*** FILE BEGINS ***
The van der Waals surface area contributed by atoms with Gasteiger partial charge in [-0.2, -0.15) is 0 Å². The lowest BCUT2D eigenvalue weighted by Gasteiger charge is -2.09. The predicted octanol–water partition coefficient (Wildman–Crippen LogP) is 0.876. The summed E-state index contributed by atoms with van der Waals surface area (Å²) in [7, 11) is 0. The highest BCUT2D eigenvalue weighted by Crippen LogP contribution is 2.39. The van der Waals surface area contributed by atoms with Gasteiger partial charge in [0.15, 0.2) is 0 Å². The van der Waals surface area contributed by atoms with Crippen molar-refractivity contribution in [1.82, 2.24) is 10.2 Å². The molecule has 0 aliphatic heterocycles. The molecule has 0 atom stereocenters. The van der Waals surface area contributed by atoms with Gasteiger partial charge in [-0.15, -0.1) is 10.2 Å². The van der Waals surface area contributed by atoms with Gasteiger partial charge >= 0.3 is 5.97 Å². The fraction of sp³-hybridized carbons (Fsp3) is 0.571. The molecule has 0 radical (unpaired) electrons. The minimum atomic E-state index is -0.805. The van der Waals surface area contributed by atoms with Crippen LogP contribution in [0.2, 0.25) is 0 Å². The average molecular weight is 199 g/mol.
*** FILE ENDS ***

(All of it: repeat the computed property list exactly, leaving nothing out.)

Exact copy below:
The van der Waals surface area contributed by atoms with Gasteiger partial charge in [-0.2, -0.15) is 0 Å². The lowest BCUT2D eigenvalue weighted by Gasteiger charge is -2.09. The predicted octanol–water partition coefficient (Wildman–Crippen LogP) is 0.876. The summed E-state index contributed by atoms with van der Waals surface area (Å²) in [7, 11) is 0. The highest BCUT2D eigenvalue weighted by Crippen LogP contribution is 2.39. The van der Waals surface area contributed by atoms with Gasteiger partial charge in [0.15, 0.2) is 0 Å². The van der Waals surface area contributed by atoms with Crippen molar-refractivity contribution in [1.82, 2.24) is 10.2 Å². The molecule has 0 aliphatic heterocycles. The molecule has 0 atom stereocenters. The van der Waals surface area contributed by atoms with Gasteiger partial charge in [-0.15, -0.1) is 10.2 Å². The van der Waals surface area contributed by atoms with Gasteiger partial charge >= 0.3 is 5.97 Å². The fraction of sp³-hybridized carbons (Fsp3) is 0.571. The molecule has 0 radical (unpaired) electrons. The minimum atomic E-state index is -0.805. The van der Waals surface area contributed by atoms with Crippen LogP contribution in [0.2, 0.25) is 0 Å². The average molecular weight is 199 g/mol.